'89 Measure Still Sets The Legislative Agenda
WASHINGTON -- It's been five years since President Bush signed the Financial Institutions Reform Recovery and Enforcement Act, but the bailout law continues to shape the legislative environment for banks and thrifts to this day.
"FIRREA was a seminal piece of legislation and so many things flowed out of it that have to be dealt with now," said Patrick Forte, president of the Association of Financial Services Holding Companies.
For banks, the first FIRREA effect came in 1991, when Congress passed the much-reviled Federal Deposit Insurance Corp. Improvement Act. Bankers say that law punished their industry in much the way that the 1989 legislation disciplined thrifts.
"They took FIRREA, perfected it, and then inflicted it on the banking industry in 1991," said Kenneth A. Guenther, executive vice president of the Independent Bankers Association of America.
But that was only the beginning. Because of FIRREA, major industry trade groups ceased to exist, and the thrift industry began to be parcelled out among commercial banks.
Today, said Mr. Forte, fully 25% of the deposits covered by the Savings Association Insurance Fund are held in commercial banks.
The dual bank system also suffered from FIRREA's decree that states could not grant powers that exceeded the grant of the federal regulators, and many observers believe the mind set that resulted helped start the debate over agency consolidation.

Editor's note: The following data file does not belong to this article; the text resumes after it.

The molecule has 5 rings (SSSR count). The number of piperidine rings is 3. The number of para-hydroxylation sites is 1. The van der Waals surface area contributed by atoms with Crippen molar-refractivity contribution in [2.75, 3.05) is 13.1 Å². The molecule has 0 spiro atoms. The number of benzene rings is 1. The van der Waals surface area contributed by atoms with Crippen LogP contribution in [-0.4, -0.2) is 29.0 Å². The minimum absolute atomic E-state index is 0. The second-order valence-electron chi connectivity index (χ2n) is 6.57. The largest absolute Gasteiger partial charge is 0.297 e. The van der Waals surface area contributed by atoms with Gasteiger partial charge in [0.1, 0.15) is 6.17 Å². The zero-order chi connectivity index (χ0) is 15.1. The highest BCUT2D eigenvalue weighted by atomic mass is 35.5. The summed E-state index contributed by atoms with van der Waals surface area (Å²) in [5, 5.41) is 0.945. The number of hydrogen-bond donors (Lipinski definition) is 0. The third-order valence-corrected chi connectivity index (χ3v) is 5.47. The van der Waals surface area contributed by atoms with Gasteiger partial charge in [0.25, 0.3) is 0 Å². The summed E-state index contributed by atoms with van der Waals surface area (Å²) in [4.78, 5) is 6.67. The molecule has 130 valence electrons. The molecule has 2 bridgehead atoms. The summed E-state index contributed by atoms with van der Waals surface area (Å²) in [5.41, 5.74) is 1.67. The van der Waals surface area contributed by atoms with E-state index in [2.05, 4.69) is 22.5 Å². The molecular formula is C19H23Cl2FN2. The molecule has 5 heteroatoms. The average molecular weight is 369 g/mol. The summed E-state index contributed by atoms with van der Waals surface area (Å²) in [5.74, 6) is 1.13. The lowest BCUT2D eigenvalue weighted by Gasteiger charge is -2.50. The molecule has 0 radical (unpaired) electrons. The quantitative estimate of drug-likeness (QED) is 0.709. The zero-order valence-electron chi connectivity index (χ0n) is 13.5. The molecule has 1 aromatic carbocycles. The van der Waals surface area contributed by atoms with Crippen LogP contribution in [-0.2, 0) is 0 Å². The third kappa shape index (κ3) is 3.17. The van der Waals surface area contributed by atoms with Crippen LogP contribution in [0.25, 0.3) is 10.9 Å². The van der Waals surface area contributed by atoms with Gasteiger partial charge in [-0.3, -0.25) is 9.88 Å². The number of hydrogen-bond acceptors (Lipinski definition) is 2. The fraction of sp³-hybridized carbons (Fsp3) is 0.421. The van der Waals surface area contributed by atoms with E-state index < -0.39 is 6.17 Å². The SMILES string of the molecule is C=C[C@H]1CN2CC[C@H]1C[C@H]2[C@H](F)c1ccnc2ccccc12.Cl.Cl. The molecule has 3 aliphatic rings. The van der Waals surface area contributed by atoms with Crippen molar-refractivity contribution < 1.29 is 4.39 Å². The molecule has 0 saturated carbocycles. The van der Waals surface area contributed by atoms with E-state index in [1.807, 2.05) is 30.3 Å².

"FIRREA did in the state bank system," said J. Denis O'Toole, a lobbyist for
"What powers can you get now from the states? What's the advantage of a state charter?"
The bailout created an independent Federal Home Loan Bank System, setting the stage for a major overhaul of the system next year.
And if Congress takes up the question next year of whether to merge the bank and thrift insurance funds -- as many observers believe it will -- that issue, too, will owe its life to the 1989 law.
However, the Financial Institutions Reform Recovery and Enforcement Act did more than just set the legislative agenda for the bank and thrift industry. It also in many ways determined the outcome of the debate, especially for savings and loans.
"Even when we're fight, we're still the thrift industry," said industry lobbyist Jim Butera.
Tax Breaks Gone
Last year, for example, Congress stripped the industry of tax benefits that had specifically been granted years ago in an effort to stretch out the dwindling resources of the now-defunct Federal Savings and Loan Insurance Corp.
"Every time we met with somebody at the Joint Tax Committee, they'd say, 'You're right, this is a terrible policy, but we're going to do it anyway,'" Mr. Butera recalled.
The decision to terminate the tax benefits was only one of several promises that Congress failed to keep with the thrift industry in the eyes of Mr. Butera and other industry figures.
FIRREA itself forced thrifts to write off supervisory goodwill -- an intangible asset thrifts were permitted to count toward capital when they took over failed institutions without compensation.
And last year's ResOlution Trust Corp. Completion Act undid one more congressional promise: the pledge made in FIRREA that the federal government would help fund the fledgling Savings Association Insurance Fund.